Numbers 60 - 41 of what we’ve had on repeat this year...
12:00 11th December 2019

A year in which Foals released two entire albums could never have been a bad one for music. And it wasn't. In 2019, we had a fuck lot of Very Good LPs land in our ears. But what about the tracks? Gems taken from perfect albums; saving graces taken from bad ones. And of course, those singles from artists who didn't release a full-length in 2019 - or are so new they don't even have one yet. 

We wrote about 101 of them, and why they're our Best Tracks of 2019. Here's part three...

Words by: Shannon Cotton, Jessie Atkinson, Elli Chappelhow, Alex Mills, Lorenzo Ottone, Grace Almond, Matty Pywell, Michelle Lloyd, Zach Hughes, Emily Fortune and Martin Sharman.

60. Fur - 'Nothing (Until Something Comes Along)'

(Exquisite) mid-tempo indie pop. That’s the genre that should be coined to describe Fur. Hailing inspiration from mid-60s French female pop à-la Francoise Hardy and France Gall, Fur blend their inspirations with tremendously catchy indie hooks without getting stuck in sterile retromania. A timeless number. (LO)

59. Tyler, The Creator - 'EARFQUAKE'

What a brilliant heartbreak anthem from Tyler, The Creator. A huge, electronic, brassy piano instrumental is the perfect backdrop for his pleading lyrics. It’s the lead single on IGOR, and distinctively different from the rest of the album, incorporating features from Playboi Carti, Charlie Wilson and Jessy Wilson. (GA)

58. Lazy Day - 'Real Feel'

A bittersweet anthem for escaping the past, this one blends pop with sad-girl folk for an amazing sugar high that blasts winter blues out of the water. In its glow, there’s a definite comparability to the moment of hope that can come in the midst of mental anguish. (JA)

57. Jerkcurb - 'Shadowshow'

A delicate acoustic opener that highlights the sonic maturation of Jacob Read on his new material. Harmonies flicker and curl around an understated drum beat, with glimmering guitars that sound like they could soundtrack the changing of the seasons. (EC)

56. Fat White Family - 'Fringe Runner'

If there’s one thing Fat Whites do better than any other band, it’s giving life to soundscapes. In ‘Fringe Runner’ the Family evoke unsettling atmospheres with haunting drumbeats and smart references. It’s the tribal ‘Whitest Boy on the Beach’. (LO)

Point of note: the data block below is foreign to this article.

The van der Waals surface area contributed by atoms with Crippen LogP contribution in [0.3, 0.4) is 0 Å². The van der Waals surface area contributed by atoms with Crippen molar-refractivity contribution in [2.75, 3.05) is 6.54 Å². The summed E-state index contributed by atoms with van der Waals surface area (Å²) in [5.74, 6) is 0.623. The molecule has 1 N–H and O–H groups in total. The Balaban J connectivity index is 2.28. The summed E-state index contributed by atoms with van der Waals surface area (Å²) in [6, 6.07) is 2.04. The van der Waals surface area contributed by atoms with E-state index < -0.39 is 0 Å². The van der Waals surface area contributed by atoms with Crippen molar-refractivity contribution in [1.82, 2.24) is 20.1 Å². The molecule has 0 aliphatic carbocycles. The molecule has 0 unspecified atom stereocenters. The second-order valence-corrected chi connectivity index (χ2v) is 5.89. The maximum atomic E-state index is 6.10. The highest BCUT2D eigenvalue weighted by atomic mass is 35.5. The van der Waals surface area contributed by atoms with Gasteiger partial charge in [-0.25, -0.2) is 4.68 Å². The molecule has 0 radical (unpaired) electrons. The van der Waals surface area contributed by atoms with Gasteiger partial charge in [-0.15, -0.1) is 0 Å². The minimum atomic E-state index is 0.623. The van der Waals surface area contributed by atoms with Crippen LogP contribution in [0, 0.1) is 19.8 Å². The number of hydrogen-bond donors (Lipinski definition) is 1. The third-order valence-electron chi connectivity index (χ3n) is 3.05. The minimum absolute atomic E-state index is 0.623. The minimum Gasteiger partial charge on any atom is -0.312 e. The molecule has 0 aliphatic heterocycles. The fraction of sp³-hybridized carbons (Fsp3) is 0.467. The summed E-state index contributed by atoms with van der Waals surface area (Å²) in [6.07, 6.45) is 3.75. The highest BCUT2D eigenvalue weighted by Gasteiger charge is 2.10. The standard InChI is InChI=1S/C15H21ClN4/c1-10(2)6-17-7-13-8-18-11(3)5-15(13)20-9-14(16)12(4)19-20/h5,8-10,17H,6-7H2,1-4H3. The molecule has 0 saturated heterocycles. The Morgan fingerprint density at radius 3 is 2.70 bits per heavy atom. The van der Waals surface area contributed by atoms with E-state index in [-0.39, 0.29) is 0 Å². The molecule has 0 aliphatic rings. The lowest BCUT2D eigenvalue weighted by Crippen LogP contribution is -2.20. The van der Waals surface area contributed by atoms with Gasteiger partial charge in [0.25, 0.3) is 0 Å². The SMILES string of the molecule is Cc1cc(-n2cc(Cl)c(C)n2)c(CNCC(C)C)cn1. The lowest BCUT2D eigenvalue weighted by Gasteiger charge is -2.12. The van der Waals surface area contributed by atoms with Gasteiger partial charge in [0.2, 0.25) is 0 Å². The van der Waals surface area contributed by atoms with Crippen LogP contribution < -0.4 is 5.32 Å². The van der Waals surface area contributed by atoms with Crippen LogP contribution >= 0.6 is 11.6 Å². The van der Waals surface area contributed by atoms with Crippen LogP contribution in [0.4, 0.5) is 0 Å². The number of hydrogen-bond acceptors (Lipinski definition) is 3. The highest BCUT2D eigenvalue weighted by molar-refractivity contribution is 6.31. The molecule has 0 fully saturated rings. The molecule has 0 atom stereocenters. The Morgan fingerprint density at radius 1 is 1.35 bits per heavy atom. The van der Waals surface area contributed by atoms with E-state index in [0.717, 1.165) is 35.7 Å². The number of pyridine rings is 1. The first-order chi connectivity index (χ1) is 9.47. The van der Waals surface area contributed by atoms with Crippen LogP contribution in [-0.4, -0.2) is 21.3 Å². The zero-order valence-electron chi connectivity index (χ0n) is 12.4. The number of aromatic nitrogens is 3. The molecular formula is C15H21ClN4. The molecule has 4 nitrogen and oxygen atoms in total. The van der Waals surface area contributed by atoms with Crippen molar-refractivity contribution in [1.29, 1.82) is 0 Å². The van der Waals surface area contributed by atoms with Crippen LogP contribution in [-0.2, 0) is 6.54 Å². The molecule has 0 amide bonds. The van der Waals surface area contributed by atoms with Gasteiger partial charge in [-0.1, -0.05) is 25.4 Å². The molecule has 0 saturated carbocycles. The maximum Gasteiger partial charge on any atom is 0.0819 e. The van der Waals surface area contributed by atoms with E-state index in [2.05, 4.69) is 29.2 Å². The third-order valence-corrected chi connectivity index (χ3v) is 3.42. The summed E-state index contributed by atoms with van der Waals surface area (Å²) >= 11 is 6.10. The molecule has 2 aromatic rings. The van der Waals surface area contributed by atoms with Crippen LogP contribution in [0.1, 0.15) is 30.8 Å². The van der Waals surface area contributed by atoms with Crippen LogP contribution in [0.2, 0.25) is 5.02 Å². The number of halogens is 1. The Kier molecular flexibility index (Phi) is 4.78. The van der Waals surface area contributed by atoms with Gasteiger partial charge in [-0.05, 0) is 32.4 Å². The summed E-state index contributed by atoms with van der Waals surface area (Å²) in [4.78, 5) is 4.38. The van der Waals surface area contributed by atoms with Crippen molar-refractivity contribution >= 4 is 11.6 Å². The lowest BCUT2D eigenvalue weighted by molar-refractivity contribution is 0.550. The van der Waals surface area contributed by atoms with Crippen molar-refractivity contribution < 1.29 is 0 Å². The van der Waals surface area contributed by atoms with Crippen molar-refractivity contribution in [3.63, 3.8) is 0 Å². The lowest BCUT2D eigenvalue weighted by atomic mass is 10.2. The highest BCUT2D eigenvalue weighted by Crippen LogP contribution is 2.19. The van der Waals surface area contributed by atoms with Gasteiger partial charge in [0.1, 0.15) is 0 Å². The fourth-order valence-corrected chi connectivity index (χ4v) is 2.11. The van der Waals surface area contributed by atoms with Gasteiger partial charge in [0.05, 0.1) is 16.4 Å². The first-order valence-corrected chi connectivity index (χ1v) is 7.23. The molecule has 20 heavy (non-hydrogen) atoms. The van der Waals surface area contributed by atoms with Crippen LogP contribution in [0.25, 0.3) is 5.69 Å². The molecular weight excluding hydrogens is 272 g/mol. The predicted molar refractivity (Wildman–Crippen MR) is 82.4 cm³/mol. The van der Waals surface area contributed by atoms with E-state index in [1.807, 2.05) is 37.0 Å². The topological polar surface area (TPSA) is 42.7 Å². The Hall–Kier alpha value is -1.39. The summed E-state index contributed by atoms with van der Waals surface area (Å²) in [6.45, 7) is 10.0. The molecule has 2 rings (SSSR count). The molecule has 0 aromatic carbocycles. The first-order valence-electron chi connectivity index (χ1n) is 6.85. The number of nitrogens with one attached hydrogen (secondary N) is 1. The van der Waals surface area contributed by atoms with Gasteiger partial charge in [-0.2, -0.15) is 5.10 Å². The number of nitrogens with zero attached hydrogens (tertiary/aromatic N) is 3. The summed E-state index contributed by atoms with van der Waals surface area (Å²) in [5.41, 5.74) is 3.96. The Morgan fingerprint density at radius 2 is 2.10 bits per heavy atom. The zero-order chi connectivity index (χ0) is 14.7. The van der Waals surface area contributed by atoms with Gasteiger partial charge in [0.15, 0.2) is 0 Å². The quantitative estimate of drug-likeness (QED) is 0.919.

55. Declan McKenna - 'British Bombs'

Frequently forthright and the ever so socially conscious Declan McKenna took time out from working on his second album to deliver one of the most impassioned outbursts of the year. This track attacks British foreign policy in terms of selling arms with a suitable detonation of debris-propelling indie rock. (MP)

54. JAWS - 'Fear'

Propulsive electronic percussion propels this number from JAWS, taken from their most ambitious album to date, The Ceiling. ‘Fear’ is a five minute, atmospheric and immersive track that manages to swim around your consciousness long after it’s finished. “I’ve got nothing to fear,” laments vocalist and guitarist Connor Schofield, and in an increasingly tumultuous world, for 312 seconds we believe him. (SC)

53. Of Monsters and Men - 'Alligator'

Four years after their last album Beneath The Skin, Fever Dream was a brave redirection for the band’s sound. ‘Alligator’ led this trajectory: it’s a fierce rock anthem that follows empowering lyrics. The chance to hear Of Monsters And Men reinvent their music was well worth the wait. (GA)

52. Black Country, New Road - 'Sunglasses'

This arresting, nearly-nine-minute track is worth every second of your valuable time. Almost two songs for the price of one, a slowly swelling, skronky spasm of post-punk-adjacent jazz-rock cuts out to a killer riff which then ambles into a seemingly different track altogether. Virtuosity never felt so…current. (EC)

51. Matt Maltese - 'Curl Up & Die'

Matt Maltese made a triumphant yet agonising return with this delicate piano-led ballad that perused the incongruousness of love and its all consuming nature. Whilst notably melodramatic and self effacing in places, his ability to remain wry kept it from being self-indulgent. Finally someone was brave enough to examine the obsessive and deviating thoughts that often go hand in hand with heartbreak. (ML)